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Published: March 26, 2021

First-year Bonner Student Markets Glazer Children’s Museum

Every Tuesday and Thursday, after Brin Robinson’s morning class wraps up, she walks across the Cass Street bridge to the Glazer Children’s Museum.

Portrait of Brin Robinson '24
Brin Robinson ’24 is a marketing intern at the Glazer Children’s Museum, a position she’ll hold for her four years at UT as part of the Bonner Leader Program.

With a cup of coffee in hand, Robinson ’24 starts working on her tasks for the day as a marketing intern at the museum: whether it’s inputting data to target future goals for the museum, working on marketing content to showcase exhibits or assisting fellow museum team members. Each day looks a little different, but Robinson always spends the final 20 minutes of her shift hanging out with kids who are visiting the museum or talking to parents about their experience.

While Robinson spends only a few hours of her time each week at her internship, the experience has been invaluable.

“I have gained an incredible amount of experience since I started working at Glazer,” said Robinson, of McHenry, IL. “Being in a professional environment surrounded by highly educated, passionate and helpful colleagues has helped me grow both personally and professionally.”

Robinson, an international business/marketing major, is part of the Bonner Leader Program, which provides University of Tampa students with an opportunity to serve the community while gaining valuable work experience. Students in the program are placed at local nonprofit organizations at the start of their first year at UT and work for the organization nine hours a week for the entirety of their college career. Students in the program earn paid wages from UT’s work-study funding, as well as an annual $2,000 scholarship.

“Bonner is unique because it is a four-year developmental program for students and allows them to share their passions and talents with the Tampa Bay community,” said Ian McGinnity, director of the Office of Student Leadership and Engagement. “In addition, they participate in weekly training meetings and signature experiences with their peers and become a close group of service-minded individuals.”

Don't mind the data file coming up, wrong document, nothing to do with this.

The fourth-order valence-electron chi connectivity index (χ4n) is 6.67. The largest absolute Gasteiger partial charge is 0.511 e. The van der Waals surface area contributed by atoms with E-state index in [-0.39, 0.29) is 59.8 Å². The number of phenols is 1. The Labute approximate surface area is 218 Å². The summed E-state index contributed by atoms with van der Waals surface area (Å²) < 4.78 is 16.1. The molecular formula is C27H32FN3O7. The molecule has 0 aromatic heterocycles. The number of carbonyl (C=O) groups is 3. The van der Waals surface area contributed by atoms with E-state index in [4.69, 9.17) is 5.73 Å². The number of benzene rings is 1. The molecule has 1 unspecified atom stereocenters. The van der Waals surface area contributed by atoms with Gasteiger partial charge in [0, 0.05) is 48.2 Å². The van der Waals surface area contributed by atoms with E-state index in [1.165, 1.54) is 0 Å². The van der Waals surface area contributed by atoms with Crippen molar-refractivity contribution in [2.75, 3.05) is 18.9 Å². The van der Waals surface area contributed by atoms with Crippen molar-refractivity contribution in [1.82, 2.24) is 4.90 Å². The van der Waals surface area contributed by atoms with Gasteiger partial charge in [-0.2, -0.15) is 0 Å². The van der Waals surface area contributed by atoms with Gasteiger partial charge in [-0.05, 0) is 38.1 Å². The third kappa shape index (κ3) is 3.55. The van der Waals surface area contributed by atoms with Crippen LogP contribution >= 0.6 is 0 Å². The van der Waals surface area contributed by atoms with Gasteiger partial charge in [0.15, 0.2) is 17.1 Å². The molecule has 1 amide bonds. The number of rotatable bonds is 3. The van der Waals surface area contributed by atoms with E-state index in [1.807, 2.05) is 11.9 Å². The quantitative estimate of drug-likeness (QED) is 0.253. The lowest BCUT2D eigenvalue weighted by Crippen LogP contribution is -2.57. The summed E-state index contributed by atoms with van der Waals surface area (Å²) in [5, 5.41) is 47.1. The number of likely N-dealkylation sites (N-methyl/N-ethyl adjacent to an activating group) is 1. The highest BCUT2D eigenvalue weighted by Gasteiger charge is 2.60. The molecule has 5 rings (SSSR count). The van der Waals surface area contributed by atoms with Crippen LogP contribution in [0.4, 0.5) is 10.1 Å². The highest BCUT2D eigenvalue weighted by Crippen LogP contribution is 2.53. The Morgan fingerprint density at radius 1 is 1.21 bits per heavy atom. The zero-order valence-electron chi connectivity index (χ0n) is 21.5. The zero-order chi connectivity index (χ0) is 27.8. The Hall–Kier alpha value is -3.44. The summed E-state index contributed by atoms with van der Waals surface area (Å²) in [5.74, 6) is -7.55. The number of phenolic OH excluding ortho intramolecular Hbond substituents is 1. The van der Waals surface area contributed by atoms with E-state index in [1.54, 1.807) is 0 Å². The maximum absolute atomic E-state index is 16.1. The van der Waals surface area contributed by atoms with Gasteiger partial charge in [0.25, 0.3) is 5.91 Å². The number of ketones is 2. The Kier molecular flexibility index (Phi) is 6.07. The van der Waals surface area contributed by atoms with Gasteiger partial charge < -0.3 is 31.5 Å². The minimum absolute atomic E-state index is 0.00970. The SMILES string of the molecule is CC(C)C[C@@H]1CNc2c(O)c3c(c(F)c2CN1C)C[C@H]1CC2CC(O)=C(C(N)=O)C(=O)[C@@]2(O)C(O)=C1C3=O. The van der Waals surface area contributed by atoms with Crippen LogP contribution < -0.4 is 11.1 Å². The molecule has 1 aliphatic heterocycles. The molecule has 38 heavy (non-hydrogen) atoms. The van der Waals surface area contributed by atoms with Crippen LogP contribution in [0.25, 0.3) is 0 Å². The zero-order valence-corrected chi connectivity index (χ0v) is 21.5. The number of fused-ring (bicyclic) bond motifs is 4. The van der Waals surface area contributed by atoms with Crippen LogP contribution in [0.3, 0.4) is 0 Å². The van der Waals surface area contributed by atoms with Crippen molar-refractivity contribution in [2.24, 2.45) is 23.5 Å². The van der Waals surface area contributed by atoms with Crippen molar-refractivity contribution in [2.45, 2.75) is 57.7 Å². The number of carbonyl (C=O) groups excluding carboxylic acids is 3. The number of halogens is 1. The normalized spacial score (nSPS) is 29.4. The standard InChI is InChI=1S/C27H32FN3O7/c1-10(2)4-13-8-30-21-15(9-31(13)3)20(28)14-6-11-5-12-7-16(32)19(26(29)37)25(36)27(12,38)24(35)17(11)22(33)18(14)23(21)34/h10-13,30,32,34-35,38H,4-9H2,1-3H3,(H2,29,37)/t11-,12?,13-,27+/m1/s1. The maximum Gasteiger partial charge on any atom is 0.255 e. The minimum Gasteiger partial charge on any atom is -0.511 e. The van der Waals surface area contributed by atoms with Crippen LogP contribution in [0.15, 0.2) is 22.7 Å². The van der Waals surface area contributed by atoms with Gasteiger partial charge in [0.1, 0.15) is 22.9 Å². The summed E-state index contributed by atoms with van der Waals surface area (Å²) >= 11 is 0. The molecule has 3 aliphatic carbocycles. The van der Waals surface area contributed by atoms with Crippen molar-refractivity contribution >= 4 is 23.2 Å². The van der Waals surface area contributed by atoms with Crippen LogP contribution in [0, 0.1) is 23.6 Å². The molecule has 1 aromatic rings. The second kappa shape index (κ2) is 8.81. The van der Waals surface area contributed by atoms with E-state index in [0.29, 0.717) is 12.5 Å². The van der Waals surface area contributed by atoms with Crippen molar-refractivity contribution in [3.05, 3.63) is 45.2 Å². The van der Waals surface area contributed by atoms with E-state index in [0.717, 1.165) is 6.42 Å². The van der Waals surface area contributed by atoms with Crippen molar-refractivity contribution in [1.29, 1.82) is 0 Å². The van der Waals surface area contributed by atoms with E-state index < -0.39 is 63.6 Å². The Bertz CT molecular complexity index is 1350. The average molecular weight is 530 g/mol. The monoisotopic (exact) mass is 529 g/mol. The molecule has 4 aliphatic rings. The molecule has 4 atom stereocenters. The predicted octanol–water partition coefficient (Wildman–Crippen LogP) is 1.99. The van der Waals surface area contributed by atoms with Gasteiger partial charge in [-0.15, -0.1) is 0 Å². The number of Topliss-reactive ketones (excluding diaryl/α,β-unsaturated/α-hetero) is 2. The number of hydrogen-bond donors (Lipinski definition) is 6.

Each year, UT selects just eight students from the first-year class to participate in the program.

“Being a student who is very interested in community service and relies heavily on scholarships to aid my education, this opportunity seemed like an amazing fit,” said Robinson, who says she’s always been involved in volunteer programs and initiatives. “I loved the overall philanthropic history of the program and its mission to serve the community as well as aid students in their pursuit to further their education.”

Brin Robinson '24 working at an exhibit in the Glazer Children's Museum
As a marketing intern, Robinson focuses on creating content. She’s typically given a general concept of the idea the museum wants to achieve and then Robinson is given full creative range to produce what she feels will best accomplish the goal. Photo provided by Brin Robinson

The Glazer Children’s Museum offers children interactive learning opportunities to explore and connect with the world. Some of their exhibits and activities include creating art in “Art Smart,” exploring world cultures in “Global Café” and trying out health care roles in “St. Joseph’s Children’s Hospital.”

As a marketing intern, Robinson focuses on creating content. She’s typically given a general concept of the idea the museum wants to achieve and then Robinson is given full creative range to produce what she feels will best accomplish the goal.

“Every project that I have worked on thus far has been individually created, led and cultivated,” said Robinson. 

Although it’s only her second semester working with the museum, Robinson has already made an impact.

“Brin has been one of those amazing interns who was a self-starter from the get-go,” said Sarah Cole, president and CEO of the museum. “She’s incredibly helpful to the team and we all enjoy working with her.”

One of Robinson’s biggest projects was the Great American Teach-In, for which she created a video showcasing the museum’s mission to make a difference. Another big project she led was showcasing the museum’s newest exhibit: “Wild Kratts: Creature Power.” The exhibit allows children to explore animals and habitats through STEM experiences. 

Outside of the Bonner program, Robinson also tutors UT students, as well as area high schoolers, in arts, literature and English courses. She also films marketing and promotional content for Tampa-area actors.

“I have the goal of beginning to develop new, creative and innovative ideas that propel my education and experience further throughout college,” said Robinson, who hopes to own her own marketing business in the future. 

While Robinson is gaining valuable professional experience in her internship, she says she’s grateful to also have the opportunity to give back to the community. 

“The Bonner program has made my experience amazing at UT thus far,” said Robinson. “I have had the chance to be involved in so many new projects, and I’ve been able to meet so many new people… (the) program has allowed me the opportunity to grow as a person.”

 

 

Story by Mallory Culhane '21, journalism major

 


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